Prostate cancer is the most common cancer in men in the UK and because it develops slowly there may be no signs you have it in the early stages.
Symptoms often become apparent when your prostate is large enough to affect the tube that carries urine form the bladder to the penis – the urethra.
While most prostate tumours are slow-growing, they can sometimes grow quickly and spread to other parts of the body, causing different types of symptoms.
It’s not known exactly what causes prostate cancer, but a number of things can increase your risk of developing the condition, according to the NHS.
Prostate cancer symptoms: Six factors that can increase risk of the disease developing
It’s not known exactly what causes prostate cancer, but a number of things can increase your risk of developing the condition
The health body says these include:
It adds: “In addition, some research has shown that prostate cancer rates appear to be lower in men who eat foods containing certain nutrients including lycopene, found in cooked tomatoes and other red fruit, and selenium, found in brazil nuts. However, more research is needed.”
Prostate cancer symptoms: Men over the age of 50 are more at risk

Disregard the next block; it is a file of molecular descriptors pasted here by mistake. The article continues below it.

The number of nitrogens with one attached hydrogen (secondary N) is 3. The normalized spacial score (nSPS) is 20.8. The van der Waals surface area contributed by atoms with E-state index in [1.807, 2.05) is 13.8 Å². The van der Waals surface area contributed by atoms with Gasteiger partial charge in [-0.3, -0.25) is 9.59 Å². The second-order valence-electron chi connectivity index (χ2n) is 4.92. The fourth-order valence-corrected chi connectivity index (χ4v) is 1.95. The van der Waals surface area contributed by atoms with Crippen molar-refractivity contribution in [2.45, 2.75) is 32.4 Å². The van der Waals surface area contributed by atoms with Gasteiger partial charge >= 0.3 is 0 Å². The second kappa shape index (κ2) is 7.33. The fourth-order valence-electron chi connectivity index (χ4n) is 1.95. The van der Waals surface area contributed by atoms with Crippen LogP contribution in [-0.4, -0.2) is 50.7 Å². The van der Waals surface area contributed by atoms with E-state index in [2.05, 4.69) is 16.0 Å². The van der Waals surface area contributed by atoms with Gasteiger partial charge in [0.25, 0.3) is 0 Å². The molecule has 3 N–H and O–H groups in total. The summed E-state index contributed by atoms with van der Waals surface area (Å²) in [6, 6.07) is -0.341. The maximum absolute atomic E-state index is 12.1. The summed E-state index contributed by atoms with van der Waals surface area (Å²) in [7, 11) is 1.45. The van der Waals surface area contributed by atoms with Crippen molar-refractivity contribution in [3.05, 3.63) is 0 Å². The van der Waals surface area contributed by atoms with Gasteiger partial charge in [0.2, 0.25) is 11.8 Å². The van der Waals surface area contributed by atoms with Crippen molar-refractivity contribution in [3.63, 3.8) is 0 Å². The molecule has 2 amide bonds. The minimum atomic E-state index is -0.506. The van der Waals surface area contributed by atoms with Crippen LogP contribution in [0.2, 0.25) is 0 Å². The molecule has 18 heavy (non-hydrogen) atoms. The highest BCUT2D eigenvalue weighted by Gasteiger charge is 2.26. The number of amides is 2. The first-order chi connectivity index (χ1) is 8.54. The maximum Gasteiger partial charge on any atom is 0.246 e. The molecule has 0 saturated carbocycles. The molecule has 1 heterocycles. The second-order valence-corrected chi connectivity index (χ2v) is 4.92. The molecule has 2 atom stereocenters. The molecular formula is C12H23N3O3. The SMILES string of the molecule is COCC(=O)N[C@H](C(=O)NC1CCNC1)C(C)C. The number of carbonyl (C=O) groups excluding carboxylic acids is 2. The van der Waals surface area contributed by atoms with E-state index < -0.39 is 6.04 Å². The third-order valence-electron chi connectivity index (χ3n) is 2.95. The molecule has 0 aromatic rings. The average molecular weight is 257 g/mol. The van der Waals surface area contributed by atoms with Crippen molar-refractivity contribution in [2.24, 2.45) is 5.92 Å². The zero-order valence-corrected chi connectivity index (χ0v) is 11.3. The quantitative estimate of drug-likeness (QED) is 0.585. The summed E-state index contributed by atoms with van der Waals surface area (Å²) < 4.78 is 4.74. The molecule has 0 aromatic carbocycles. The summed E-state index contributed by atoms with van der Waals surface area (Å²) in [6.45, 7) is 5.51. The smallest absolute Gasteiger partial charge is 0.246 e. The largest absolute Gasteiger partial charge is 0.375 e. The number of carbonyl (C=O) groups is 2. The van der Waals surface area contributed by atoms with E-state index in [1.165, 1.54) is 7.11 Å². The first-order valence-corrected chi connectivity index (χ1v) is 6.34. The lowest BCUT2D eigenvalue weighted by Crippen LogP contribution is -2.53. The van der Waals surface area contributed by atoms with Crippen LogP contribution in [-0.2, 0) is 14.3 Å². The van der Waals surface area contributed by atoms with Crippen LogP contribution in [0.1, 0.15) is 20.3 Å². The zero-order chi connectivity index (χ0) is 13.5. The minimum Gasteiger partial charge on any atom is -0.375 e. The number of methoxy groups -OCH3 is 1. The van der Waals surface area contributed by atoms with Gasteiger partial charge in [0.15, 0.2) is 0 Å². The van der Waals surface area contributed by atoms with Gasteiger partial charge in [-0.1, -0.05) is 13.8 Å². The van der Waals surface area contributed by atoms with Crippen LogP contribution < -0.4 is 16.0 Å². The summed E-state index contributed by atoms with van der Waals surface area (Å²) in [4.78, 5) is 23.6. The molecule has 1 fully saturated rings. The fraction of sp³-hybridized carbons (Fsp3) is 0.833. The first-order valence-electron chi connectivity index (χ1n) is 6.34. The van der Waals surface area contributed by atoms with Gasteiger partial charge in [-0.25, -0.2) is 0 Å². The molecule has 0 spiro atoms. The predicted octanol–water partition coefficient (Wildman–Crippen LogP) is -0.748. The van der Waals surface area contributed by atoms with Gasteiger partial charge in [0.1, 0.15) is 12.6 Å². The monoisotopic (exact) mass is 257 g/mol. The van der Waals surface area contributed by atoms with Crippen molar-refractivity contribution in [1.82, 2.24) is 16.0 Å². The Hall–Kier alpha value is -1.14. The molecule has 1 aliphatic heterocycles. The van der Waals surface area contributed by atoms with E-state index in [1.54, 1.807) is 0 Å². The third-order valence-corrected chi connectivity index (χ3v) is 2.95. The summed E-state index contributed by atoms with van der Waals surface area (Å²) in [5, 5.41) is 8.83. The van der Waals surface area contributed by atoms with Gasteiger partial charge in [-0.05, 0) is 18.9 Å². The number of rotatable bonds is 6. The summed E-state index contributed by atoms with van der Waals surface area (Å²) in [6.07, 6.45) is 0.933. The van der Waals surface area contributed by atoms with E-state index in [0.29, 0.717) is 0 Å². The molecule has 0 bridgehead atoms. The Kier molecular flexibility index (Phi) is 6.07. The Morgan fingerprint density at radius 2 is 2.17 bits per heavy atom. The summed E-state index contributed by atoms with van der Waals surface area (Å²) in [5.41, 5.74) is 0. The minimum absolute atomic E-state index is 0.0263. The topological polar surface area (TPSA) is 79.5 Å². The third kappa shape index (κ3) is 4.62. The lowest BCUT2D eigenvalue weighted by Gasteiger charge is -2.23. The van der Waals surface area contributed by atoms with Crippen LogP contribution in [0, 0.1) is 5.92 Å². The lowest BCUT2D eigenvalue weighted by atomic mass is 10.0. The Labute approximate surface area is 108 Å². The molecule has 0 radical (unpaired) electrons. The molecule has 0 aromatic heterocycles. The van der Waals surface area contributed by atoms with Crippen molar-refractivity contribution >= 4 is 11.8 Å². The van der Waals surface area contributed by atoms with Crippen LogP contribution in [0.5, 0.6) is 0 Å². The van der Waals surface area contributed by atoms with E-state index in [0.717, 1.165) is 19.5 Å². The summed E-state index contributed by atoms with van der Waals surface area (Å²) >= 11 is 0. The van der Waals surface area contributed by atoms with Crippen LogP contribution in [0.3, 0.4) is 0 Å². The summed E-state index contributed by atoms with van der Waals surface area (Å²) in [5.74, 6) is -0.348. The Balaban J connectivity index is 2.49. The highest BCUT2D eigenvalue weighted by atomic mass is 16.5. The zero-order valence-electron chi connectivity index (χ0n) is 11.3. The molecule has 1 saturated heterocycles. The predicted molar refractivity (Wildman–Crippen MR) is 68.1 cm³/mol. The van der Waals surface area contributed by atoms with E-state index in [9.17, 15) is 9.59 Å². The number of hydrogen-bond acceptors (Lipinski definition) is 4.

Prostate cancer symptoms: Needing to urinate more often is one of the signs
Bupa states there are eight early symptoms to look for and four that indicate the cancer has spread outside your prostate.
As the cancer progresses it can cause the following symptoms:
But if the cancer has spread outside your prostate, other symptoms can develop:
Prostate cancer symptoms: Men who regularly exercise have been found to be at lower risk
Treatment for an enlarged prostate will depend on the severity of your symptoms – if your symptoms are mild you may be advised to make lifestyle changes such as drinking less alcohol and exercising regularly.
For many men with prostate cancer, no treatment will be necessary, just active surveillance will be required.
If prostate cancer does progress, and depending on the individual circumstance, a cancer care team will be best to advise what treatment is available.